Where are we going?
Beautiful realities are arising in the world around us whose main aim is to make us succeed in order for them to succeed. Such a symbiotic business relationships seem destined to survive longer than the god-money driven ones, since they are based on personal respect.
I am talking of business like CreativeLIVE in Seattle. Many of us photographers have grown fonder of these guys week after week during the past year or so. Like a positive karma machine, their efforts in spreading the knowledge and hope in the photography and business world is creating a wave of positiveness and empowerment that I am sure will benefit us all, across regional and temporal boundaries.

The photography community in Europe is, unfortunately, hard to interface with. Despite the coveted union of intent, still huge nationalism stay afloat providing boundaries that require some sort of unidentifiable passport to cross.
With organisations like PPA and WPPI, the American photographic community has the chance to behave in a more coherent way with more chances for photographers to interface with each other and grow. CreativeLIVE has made this experience possible worldwide.
Aside teaching techniques that make us better professionals; instructors like Don Giannatti, Roberto Valenzuela, Tamara Lackey, Sue Bryce, Ramit Sethi, Sarah Petty and Erin Verbeck (to name just a few) have shared their life experiences both positive and negative making us realize how common our daily struggles and doubts are.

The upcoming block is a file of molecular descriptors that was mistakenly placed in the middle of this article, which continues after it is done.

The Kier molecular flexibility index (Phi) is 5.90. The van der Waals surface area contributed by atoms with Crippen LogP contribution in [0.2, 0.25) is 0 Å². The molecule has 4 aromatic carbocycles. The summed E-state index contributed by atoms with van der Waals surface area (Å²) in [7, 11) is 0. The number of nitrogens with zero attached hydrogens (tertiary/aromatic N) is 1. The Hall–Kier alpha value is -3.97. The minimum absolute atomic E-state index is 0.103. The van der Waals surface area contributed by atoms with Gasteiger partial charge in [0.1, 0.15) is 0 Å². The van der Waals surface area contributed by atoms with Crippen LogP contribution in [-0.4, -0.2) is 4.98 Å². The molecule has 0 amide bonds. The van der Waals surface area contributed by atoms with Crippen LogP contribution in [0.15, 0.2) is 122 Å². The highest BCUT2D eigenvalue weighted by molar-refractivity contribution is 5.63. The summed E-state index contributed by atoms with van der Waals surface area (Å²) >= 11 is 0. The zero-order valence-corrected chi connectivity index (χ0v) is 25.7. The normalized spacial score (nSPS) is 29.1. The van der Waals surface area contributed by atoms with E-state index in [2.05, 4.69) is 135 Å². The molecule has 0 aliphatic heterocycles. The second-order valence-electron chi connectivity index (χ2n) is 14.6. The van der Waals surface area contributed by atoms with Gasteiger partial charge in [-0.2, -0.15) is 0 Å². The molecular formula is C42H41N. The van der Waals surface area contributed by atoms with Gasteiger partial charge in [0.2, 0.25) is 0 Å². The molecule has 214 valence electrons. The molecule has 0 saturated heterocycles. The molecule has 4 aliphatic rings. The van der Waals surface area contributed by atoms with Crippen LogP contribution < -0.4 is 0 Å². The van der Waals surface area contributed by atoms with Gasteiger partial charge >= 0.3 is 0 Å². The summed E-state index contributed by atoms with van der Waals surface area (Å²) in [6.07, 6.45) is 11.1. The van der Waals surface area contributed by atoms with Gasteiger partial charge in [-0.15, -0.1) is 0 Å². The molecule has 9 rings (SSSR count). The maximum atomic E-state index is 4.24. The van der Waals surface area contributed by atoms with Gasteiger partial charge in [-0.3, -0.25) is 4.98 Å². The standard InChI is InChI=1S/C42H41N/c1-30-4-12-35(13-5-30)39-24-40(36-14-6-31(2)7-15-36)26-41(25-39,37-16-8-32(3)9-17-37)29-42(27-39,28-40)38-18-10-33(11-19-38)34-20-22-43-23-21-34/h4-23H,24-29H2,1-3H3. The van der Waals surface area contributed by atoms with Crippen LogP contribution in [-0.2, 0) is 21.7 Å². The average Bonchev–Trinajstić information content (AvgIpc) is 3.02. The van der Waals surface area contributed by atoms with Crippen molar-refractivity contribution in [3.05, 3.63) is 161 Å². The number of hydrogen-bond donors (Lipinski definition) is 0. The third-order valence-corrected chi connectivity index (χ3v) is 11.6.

With their formula of "watch first buy then" formula CreativeLIVE, in the person of their highly qualified (and approachable) tutors, is giving us the concrete hope for sunnier mornings for those who apply themselves with dedication and respect to their craft.

Urban Landscape
The fog is clearing up and a new life-plan is being laid out in front of me day after day. This is a busy and introspective period when many life-defining decisions will be taken. It may be the first of this magnitude but I am sure it won't be the last. I am just grateful I am not walking the path alone and not so unprepared and naive as I was at the beginning of the year.

Existentialism aside, today is the monthly appointment for another bonding-experience brought you by the Secret Recipe Club.